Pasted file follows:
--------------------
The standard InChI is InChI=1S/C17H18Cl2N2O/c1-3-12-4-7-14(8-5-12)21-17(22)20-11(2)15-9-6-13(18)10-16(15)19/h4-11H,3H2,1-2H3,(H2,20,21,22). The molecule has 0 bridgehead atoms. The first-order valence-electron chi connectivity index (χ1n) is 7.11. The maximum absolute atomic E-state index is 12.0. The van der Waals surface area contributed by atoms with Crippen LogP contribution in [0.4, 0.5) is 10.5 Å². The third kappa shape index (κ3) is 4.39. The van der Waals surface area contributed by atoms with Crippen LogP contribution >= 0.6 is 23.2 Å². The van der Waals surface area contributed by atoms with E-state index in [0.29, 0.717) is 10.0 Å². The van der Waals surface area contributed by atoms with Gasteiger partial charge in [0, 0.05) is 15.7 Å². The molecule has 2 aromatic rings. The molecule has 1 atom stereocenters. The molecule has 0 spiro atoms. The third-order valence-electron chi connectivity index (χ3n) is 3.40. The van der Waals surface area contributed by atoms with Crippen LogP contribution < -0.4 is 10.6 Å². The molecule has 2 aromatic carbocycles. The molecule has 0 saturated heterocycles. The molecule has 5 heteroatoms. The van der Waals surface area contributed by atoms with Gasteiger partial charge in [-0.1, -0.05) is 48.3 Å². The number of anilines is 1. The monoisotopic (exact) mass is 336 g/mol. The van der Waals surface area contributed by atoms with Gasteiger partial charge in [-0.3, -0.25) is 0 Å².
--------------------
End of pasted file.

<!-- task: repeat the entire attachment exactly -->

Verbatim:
The standard InChI is InChI=1S/C17H18Cl2N2O/c1-3-12-4-7-14(8-5-12)21-17(22)20-11(2)15-9-6-13(18)10-16(15)19/h4-11H,3H2,1-2H3,(H2,20,21,22). The molecule has 0 bridgehead atoms. The first-order valence-electron chi connectivity index (χ1n) is 7.11. The maximum absolute atomic E-state index is 12.0. The van der Waals surface area contributed by atoms with Crippen LogP contribution in [0.4, 0.5) is 10.5 Å². The third kappa shape index (κ3) is 4.39. The van der Waals surface area contributed by atoms with Crippen LogP contribution >= 0.6 is 23.2 Å². The van der Waals surface area contributed by atoms with E-state index in [0.29, 0.717) is 10.0 Å². The van der Waals surface area contributed by atoms with Gasteiger partial charge in [0, 0.05) is 15.7 Å². The molecule has 2 aromatic rings. The molecule has 1 atom stereocenters. The molecule has 0 spiro atoms. The third-order valence-electron chi connectivity index (χ3n) is 3.40. The van der Waals surface area contributed by atoms with Crippen LogP contribution < -0.4 is 10.6 Å². The molecule has 2 aromatic carbocycles. The molecule has 0 saturated heterocycles. The molecule has 5 heteroatoms. The van der Waals surface area contributed by atoms with Gasteiger partial charge in [-0.1, -0.05) is 48.3 Å². The number of anilines is 1. The monoisotopic (exact) mass is 336 g/mol. The van der Waals surface area contributed by atoms with Gasteiger partial charge in [-0.3, -0.25) is 0 Å².